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The length of life

  The increase in the average life expectancy of people is the result of economic development and civilization progress, but the arrival of aging may cause some problems, such as the possibility of slowing economic growth. Regardless of whether the worry will become a reality, just from the point of view of China’s entry into an aging society, it involves the most important and ultimate question – how long is a person’s life expectancy?
  There is no ready-made answer to this question, nor is it easy to answer. However, molecular geneticist Jan Weige and his team at the Albert Einstein College of Medicine in the United States have given the limit of human lifespan – 114.9 years old, and the probability of humans surviving to more than 125 years old is less than 1 in 10,000. The results were published in the British journal Nature. The study’s conclusions are the result of an analysis of nearly 30 years of data on 75,000 people in several countries by Weegee et al. However, the findings have been criticized by other researchers, who believe there is no clear limit to human lifespans. A study of the survival records of nearly 4,000 Italians by demographers Barbi of the University of Rome and American scholar Wachter concluded that although the risk of death increases exponentially before the age of 80, after Growth will slow down and eventually stabilize. People who lived to age 105 had a 50 percent chance of living to the next year, as did those who lived to age 106, 107, 108 and 109. The results were published in the American journal Science.
  It is not surprising that the two top academic journals publish two different research results on human lifespan. The key point is that the research results need to be reproducible. Unfortunately, there are currently no overwhelming reproducible findings to support one side.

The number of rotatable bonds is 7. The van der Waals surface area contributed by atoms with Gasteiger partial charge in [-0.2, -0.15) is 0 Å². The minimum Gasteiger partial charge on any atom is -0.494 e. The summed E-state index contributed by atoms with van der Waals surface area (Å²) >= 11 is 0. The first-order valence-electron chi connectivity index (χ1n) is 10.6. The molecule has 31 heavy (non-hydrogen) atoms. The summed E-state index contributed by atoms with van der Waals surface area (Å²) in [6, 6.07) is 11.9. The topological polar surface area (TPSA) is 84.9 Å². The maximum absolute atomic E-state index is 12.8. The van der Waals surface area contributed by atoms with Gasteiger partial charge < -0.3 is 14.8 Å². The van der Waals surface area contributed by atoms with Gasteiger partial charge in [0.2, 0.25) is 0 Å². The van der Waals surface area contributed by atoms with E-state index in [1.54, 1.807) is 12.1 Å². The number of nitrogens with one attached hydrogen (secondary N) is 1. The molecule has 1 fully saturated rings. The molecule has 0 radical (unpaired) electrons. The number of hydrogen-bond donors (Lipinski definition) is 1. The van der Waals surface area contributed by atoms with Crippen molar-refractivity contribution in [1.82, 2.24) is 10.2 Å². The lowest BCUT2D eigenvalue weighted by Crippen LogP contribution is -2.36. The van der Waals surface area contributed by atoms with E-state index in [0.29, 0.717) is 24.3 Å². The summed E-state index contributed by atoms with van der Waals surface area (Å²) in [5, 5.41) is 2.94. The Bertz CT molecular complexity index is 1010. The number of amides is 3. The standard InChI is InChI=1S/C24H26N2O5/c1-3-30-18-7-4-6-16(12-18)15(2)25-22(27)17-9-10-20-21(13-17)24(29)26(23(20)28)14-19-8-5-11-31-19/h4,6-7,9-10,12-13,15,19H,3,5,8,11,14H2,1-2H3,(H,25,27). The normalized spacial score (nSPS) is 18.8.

In fact, most scientists and the public agree that there is a limit to human lifespan. “Although the tortoise has a long life, it still has its own time”, but different times have different lifespans. Even Siegfried Hakimi, a professor at McGill University in Canada who disagreed with the conclusions of Jan Weige’s research, also put forward a hypothesis: Human life expectancy will continue to rise steadily, and by 2300 the highest life expectancy may live to 150 years old. This also means that the vast majority of people will not live to 150 years old, so there is a limit to human lifespan. However, it should be acknowledged that human lifespan will continue to increase for a period of time with the development of the times. So, what factors affect the length of lifespan?
  A new study has found that longevity people have special genes in their genetic code. People who live past the age of 105 tend to share certain genetic similarities, according to a study published May 4, 2021 in the journal Digital Life. These genetic similarities improve longevity in two ways, one is that there are longevity gene mutations (more beneficial gene mutations), and the other is that there are fewer harmful gene mutations.
  The researchers took blood samples from 81 long-lived people over the age of 105 across Italy, as well as 36 healthy people with an average age of 68, and performed whole-genome sequencing on 2 groups of people. , to compare and look for genetic differences between longevity and younger age groups. It found that in the 105-year-old cohort, there were a small number of genetic mutations, and the most common of these mutations was associated with increased activity of the STK17A gene. The STK17A gene is responsible for coordinating the cellular response to deoxyribonucleic acid (DNA) damage, promoting the damaged cells towards programmed cell death. This highly active STK17A gene helps fight the development and progression of various diseases, including cancer.
  Under normal circumstances, human cells are always alive and dead, and are in a benign dynamic balance. If this balance is disrupted, people will become sick. If the dead cell does not die, it can lead to malignant growth of the cell, the formation of cancer, and ultimately the death of the body and shorten the lifespan.